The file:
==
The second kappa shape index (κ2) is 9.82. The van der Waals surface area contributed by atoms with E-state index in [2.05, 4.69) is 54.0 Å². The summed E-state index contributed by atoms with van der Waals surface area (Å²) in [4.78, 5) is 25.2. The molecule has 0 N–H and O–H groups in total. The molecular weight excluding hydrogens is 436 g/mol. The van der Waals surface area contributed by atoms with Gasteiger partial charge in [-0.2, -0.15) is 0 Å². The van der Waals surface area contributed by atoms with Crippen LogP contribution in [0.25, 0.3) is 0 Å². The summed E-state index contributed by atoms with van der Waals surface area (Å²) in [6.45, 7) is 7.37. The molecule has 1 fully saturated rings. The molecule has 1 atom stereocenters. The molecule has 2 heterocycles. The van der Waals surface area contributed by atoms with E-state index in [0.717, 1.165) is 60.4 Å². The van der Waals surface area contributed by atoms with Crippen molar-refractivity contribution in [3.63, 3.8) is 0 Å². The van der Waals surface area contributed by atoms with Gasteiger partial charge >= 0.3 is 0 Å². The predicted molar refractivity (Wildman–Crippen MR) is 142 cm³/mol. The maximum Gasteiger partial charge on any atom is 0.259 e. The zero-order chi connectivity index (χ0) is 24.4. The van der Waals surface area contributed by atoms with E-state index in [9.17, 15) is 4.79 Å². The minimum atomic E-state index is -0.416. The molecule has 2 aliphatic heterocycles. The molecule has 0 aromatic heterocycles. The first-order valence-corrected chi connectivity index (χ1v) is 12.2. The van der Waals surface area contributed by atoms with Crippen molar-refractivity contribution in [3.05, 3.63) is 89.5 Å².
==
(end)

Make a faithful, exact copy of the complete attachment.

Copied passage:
The second kappa shape index (κ2) is 9.82. The van der Waals surface area contributed by atoms with E-state index in [2.05, 4.69) is 54.0 Å². The summed E-state index contributed by atoms with van der Waals surface area (Å²) in [4.78, 5) is 25.2. The molecule has 0 N–H and O–H groups in total. The molecular weight excluding hydrogens is 436 g/mol. The van der Waals surface area contributed by atoms with Gasteiger partial charge in [-0.2, -0.15) is 0 Å². The van der Waals surface area contributed by atoms with Crippen LogP contribution in [0.25, 0.3) is 0 Å². The summed E-state index contributed by atoms with van der Waals surface area (Å²) in [6.45, 7) is 7.37. The molecule has 1 fully saturated rings. The molecule has 1 atom stereocenters. The molecule has 2 heterocycles. The van der Waals surface area contributed by atoms with E-state index in [0.717, 1.165) is 60.4 Å². The van der Waals surface area contributed by atoms with Crippen molar-refractivity contribution in [3.63, 3.8) is 0 Å². The van der Waals surface area contributed by atoms with Gasteiger partial charge >= 0.3 is 0 Å². The predicted molar refractivity (Wildman–Crippen MR) is 142 cm³/mol. The maximum Gasteiger partial charge on any atom is 0.259 e. The zero-order chi connectivity index (χ0) is 24.4. The van der Waals surface area contributed by atoms with E-state index in [9.17, 15) is 4.79 Å². The minimum atomic E-state index is -0.416. The molecule has 2 aliphatic heterocycles. The molecule has 0 aromatic heterocycles. The first-order valence-corrected chi connectivity index (χ1v) is 12.2. The van der Waals surface area contributed by atoms with Crippen molar-refractivity contribution in [3.05, 3.63) is 89.5 Å².